Chester Ultra 100, 2020

One of the memorable innovations of the Lockdown period has been the Virtual Event: a chance to accumulate the miles that one would have done on an event, but in their own backyard, so to speak (and in some cases, actually!). And, the chance to acquire some unique bling!

May, June, July is peak season for the longer runs, and one I had entered was the Chester Ultra 100, due to take place at the end of May. The organisers decided to make this a virtual event, giving competitors 5 days to complete 100 miles – 6th-10th June. On offer for completion was a very nice, wooden, medal – with the familiar lion’s face roaring from its centre.

20 miles a day sounds better than 100 in one go, but in actual fact I found it much harder. This entailed planning 5 routes, 3 of which would be after a working day, and since I had work to do over the weekend, I couldn’t slope off and do the whole thing in one or two sessions. (One person did the whole 100 in one go – on a treadmill!!)

The Iron Bridge, Eaton Hall Estate, Aldford

My wife, Helen, and I had promised ourselves a late evening walk on the first day, so I did a morning run on the Iron Bridge loop which, together with a fine walk around Delamere that night, gave me 21 miles for day 1.

Delamere Forest

One of the problems of running in the time of Covid-19 is keeping away from the popular spots. In Chester, the Groves and the Meadows are always very popular in fine weather, and have become even more so as restrictions are eased.

I had already started working on a route over the last 6 months that would circumnavigate Chester, using relatively less-frequented paths, so I decided to put the Northern half to the test.

The ploy worked, and is documented here…[ to follow]

Stile, across stable estate, near Backford

It was hot day, but all worked fine. – Day 2 complete, another 26 miles in the bag, making 47.

For Day 3 I really wanted to reach 70 miles, but Legs were tired, and I didn’t really fancy another round of stiles and ploughed fields, so I decided to do an out-and-back along the canal. The Chester Ultra events depend a great deal on canals, around 50% on the current 100 route, so the mindless slog is an essential part of the experience.

And a mindless slog it was. Pretty – it’s a very scenic route – but also pretty boring. By the time I got home, around 9pm, I’d clocked up another 23 miles and reached my target of 70. But I had also started to notice that my back was aching – not from a twist or other movement, but more like a full spinal ache.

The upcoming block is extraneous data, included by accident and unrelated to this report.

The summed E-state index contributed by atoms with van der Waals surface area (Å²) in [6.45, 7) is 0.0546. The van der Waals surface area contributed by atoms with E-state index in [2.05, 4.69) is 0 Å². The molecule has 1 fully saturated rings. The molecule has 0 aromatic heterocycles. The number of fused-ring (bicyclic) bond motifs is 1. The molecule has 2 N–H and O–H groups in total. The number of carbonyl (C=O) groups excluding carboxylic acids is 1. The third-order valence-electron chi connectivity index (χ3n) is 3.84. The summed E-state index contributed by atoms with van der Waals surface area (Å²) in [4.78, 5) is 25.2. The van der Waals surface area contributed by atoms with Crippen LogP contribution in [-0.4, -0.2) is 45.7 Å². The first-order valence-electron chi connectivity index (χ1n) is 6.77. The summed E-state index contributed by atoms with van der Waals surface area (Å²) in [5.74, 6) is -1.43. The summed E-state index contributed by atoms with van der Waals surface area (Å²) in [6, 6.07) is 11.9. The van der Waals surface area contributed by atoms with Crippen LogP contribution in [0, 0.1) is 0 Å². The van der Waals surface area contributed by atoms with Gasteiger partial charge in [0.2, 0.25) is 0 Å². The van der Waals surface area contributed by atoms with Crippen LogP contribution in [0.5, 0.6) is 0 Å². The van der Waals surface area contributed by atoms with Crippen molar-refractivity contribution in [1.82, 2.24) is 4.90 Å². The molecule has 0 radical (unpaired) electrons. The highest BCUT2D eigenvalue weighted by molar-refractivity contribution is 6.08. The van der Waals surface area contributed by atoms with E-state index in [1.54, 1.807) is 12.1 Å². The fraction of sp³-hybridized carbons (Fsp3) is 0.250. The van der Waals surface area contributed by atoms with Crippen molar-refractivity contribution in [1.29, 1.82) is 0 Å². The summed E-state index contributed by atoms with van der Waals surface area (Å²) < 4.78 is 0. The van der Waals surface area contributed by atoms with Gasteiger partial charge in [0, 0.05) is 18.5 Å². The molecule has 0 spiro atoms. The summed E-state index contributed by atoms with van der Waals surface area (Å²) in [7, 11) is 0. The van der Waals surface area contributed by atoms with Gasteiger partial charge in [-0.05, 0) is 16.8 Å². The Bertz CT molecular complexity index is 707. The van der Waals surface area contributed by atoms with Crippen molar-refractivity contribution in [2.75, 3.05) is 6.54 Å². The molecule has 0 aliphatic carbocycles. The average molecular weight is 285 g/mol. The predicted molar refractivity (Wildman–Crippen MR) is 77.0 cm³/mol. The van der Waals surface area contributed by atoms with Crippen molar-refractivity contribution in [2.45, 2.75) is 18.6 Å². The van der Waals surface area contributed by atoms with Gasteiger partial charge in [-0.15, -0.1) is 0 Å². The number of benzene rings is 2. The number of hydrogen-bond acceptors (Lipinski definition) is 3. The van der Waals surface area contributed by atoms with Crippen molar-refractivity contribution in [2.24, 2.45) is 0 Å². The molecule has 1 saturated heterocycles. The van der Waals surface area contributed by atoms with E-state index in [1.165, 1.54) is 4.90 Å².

I spent yet another full day in front of the computer on Day 4 – back to back meetings – and my back was still sore when I set off for my evening run. I chose a route I hadn’t done for many years – from Ferry Lane, across the fields and through the stables that lie midway between Sealand Road and the Deeside Cycle Path, past the shooting range at Sealand, and on to Harwarden Bridge. After a fruitless discussion with the guard at Shotton Steel, regarding accessing the right of way which extends along the Northern bank of the Dee, I crossed the railway bridge and ran back along the Southern bank. There are a few small, but tricky, navigational spots, and as a whole it is not recommended.

That was 17 miles – leaving 13 to do – but my back was really painful now. Sleeping that night was almost impossible, despite taking pain killers. But 13 miles still needed to be done.

Day 5 was another full day in front of a sea of faces in various committee meetings. I turned my camera off occasionally and stood up, just to relieve the pressure on my spine. Eventually the time came for me to set off on a reversal of the Iron Bridge loop, but I was slow and not really in the mood. The miles were ticked off and my finish duly recorded but, as I write this up two days later, I am still in pain. I’ve decided not to do the Virtual West Highland Way – that would very silly given the state of my back – even though it only requires 9 miles a day for completion.

Having completed 10 previous ‘proper’ 100-milers, I do believe this 5-day version was harder. I am used to grinding out the miles at the end of a 100, regardless of my state, and it does get the challenge over with. I found the last two days of this very hard, just to keep motivated, especially with the backache.

But, job done!

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